Making "Pictures in Our Heads": Government Advertising in Canada

By Jonathan W. Rose | Go to book overview

Chapter Seven
Creating Meaning in Advertising

The last three chapters have explored how controversial campaigns were marketed by the federal government in Canada. While government relies on public opinion surveys to tell us what people think about advertising, students of politics know relatively little about how advertisers create meaning. Writing in 1922, Walter Lippmann, in his book Public Opinion, argued that the public was susceptible to persuasion and that opinions based on “pictures in our heads” compounded this problem. Though he was not talking about advertising per se, with the emphasis on image creation and management and its desire to shape behavior, it is difficult not to see how this applies to the modern advertising industry. This chapter has two purposes, first to explore the way in which advertisers create “pictures in our heads” and second, to examine the diverse meanings and various approaches to government advertising by those writing on the subject.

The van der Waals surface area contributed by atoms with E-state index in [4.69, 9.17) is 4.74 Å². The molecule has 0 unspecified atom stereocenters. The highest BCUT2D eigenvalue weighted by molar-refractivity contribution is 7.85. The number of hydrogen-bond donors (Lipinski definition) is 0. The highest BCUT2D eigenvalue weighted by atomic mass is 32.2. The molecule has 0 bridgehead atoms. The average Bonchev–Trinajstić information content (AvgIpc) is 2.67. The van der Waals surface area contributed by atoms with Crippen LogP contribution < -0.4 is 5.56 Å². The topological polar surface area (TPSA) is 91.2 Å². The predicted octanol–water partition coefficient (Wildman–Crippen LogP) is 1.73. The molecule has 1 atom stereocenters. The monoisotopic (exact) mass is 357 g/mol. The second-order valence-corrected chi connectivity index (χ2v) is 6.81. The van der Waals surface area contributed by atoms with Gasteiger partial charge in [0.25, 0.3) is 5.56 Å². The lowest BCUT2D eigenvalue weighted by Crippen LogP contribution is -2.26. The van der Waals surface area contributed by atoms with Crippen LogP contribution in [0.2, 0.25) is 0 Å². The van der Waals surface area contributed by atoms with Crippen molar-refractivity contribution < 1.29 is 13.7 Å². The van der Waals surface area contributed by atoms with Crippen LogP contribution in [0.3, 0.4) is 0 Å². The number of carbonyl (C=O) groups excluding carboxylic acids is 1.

MAKING MEANING IN ADVERTISEMENTS

A successful advertisement “works” if there is a merging of the created properties of the advertisement and the perceived needs of the consumer. The government—like all advertising clients—has a product (its policies) that it wants to be sold in a particular way. The product has a variety of meanings and fills a variety of needs. The challenge of the government as advertiser is to create a specific meaning for its product that will resonate with the public. Thus the constitution is reduced to simple phrases like “fairness” or “equality.” The GST is sold as a technical change or a tax that is not hidden. The ad itself becomes a visual representation of the created meaning. Grant McCracken writes that:

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